I pointed out that if a fire was to happen there lots of people could die. Do they even have fire extinguishers? Fire exits? I mean they didn’t have a first aid kit which is a lot cheaper. What if there was an earthquake the staff clearly were not trained to respond to emergencies. Hundreds of people could die in there.

They promised to work on our concerns. During our last meeting with them we were told about all the changes they did and the changes which will be applied to all their cinemas nationwide. They installed metal handrails too, which to us meant a lot.

Now whenever I see a handrail inside one of their cinemas I smile a little knowing maybe it could save another family from going through what we had to go through.

The bashing we got from online trolls and parent shamers was horrible. It did not occur to them that that fight was for all families. We had to demand that this big corporation pay attention, that they give emergency protocols and first aid training for their staff because they owe consumers that.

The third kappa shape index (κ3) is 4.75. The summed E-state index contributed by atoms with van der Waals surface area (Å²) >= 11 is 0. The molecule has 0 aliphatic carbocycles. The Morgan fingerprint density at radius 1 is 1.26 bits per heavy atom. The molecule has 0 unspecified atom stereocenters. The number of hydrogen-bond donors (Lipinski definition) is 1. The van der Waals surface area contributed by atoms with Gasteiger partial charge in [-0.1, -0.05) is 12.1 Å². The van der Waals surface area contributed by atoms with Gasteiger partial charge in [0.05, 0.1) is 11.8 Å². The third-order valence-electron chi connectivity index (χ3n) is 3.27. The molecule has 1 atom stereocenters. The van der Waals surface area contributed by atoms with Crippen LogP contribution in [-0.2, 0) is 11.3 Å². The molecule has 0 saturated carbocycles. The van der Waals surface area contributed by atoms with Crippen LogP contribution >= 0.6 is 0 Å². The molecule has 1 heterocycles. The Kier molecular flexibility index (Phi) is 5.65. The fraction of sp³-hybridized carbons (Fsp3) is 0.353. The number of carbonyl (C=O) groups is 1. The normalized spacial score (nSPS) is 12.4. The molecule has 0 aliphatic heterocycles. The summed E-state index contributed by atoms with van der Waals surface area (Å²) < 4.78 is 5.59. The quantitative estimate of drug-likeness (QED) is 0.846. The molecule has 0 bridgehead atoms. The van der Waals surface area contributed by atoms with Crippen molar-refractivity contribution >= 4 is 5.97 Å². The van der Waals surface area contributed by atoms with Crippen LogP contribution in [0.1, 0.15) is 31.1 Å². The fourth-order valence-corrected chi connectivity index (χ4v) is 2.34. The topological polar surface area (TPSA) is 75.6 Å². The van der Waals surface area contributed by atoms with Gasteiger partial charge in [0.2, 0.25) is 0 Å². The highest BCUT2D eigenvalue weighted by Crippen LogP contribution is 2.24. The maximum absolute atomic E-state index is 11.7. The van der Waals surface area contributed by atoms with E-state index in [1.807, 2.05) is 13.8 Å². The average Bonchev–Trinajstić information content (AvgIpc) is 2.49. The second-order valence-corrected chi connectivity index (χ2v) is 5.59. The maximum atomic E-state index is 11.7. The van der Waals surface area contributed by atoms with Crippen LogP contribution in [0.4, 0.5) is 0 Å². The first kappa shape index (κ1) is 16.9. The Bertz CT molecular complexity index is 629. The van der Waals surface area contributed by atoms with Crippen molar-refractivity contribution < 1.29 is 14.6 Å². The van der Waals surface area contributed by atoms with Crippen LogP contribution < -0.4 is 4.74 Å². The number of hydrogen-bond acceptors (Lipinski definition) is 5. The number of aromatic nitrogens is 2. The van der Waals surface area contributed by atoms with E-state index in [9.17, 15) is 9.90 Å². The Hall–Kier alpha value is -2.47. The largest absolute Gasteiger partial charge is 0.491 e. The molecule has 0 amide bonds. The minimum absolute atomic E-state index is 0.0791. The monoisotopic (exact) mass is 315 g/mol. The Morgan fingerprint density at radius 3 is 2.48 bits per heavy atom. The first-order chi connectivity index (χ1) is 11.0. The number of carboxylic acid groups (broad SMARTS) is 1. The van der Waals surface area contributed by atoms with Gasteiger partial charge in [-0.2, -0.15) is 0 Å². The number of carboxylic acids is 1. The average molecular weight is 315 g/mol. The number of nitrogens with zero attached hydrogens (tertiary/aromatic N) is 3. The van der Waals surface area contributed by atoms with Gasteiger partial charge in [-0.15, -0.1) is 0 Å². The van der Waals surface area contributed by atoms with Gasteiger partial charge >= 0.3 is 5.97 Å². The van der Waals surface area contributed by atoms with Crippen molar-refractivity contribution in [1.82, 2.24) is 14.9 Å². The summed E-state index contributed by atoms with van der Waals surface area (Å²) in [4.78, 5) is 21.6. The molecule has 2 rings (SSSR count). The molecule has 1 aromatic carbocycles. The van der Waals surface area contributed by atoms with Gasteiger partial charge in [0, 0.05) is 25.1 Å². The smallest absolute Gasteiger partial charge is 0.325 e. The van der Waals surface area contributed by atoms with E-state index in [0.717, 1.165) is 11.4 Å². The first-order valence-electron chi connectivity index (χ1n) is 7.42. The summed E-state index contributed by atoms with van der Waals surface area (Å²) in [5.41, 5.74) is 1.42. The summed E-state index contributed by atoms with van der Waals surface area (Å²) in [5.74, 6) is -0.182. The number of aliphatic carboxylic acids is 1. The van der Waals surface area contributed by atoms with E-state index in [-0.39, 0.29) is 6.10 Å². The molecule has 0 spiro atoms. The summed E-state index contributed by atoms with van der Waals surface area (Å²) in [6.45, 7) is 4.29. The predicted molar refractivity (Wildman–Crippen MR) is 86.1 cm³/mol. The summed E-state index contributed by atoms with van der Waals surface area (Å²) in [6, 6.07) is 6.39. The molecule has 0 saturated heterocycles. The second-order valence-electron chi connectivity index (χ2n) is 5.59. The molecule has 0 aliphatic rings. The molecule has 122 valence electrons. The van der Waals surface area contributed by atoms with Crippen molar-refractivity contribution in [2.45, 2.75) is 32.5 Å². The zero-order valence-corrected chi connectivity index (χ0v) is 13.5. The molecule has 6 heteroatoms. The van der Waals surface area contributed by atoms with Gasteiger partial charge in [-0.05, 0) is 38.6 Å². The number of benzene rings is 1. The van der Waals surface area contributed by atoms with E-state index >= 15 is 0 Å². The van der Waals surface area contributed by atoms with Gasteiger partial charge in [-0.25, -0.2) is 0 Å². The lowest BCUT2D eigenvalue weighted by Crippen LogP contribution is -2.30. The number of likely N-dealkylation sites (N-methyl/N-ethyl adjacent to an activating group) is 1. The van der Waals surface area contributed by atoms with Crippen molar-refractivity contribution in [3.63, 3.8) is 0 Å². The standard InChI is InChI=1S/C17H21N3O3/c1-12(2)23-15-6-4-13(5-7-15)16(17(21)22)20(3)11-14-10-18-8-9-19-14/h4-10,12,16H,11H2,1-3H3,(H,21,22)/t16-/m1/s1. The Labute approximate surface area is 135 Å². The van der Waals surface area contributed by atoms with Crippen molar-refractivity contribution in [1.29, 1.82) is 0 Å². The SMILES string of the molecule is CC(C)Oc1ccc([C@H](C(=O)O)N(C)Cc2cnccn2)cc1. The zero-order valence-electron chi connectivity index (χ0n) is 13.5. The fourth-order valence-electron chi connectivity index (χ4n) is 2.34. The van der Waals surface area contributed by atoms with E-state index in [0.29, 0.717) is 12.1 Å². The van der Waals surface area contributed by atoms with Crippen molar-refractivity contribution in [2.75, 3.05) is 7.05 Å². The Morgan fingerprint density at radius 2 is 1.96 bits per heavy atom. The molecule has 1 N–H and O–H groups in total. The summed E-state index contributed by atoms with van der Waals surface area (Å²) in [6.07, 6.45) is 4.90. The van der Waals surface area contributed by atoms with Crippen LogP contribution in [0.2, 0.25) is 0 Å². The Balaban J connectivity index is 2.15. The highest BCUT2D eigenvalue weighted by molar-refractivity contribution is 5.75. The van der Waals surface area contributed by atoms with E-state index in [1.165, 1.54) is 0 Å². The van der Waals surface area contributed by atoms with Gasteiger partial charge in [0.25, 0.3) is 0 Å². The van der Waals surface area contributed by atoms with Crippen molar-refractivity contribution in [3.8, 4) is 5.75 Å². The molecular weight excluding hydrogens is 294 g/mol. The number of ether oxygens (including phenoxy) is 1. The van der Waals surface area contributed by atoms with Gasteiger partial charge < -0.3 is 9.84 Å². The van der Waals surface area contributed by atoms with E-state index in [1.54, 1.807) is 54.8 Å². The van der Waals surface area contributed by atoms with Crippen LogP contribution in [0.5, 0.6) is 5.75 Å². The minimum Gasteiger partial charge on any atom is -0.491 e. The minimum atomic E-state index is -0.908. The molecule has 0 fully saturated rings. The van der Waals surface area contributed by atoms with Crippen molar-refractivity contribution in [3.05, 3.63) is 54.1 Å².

We had to pressure them into prioritizing their patrons’ safety. Because we didn’t want another family to go through what we had to go through. And for us it just wasn’t right to be running a multi million business, to be earning millions from consumers and not be able to buy a friggin first aid kit.

We felt that these establishments demand so much money from us, they earn millions from us consumers. The least that they can do is give us quality service, care about us like human beings, and not just objects they can make profit from.

We consumers, especially families, deserve to be in an environment where we will be safe. Where our safety and security will be prioritized. Where if accidents were to happen we’ll be assisted and helped.

We parents need to strive and work together to demand that these big corporations treat us right instead of bashing each other.

We deserve first aid kits, we deserve emergency protocols in place, we need staff who are trained to respond to our children’s emergencies.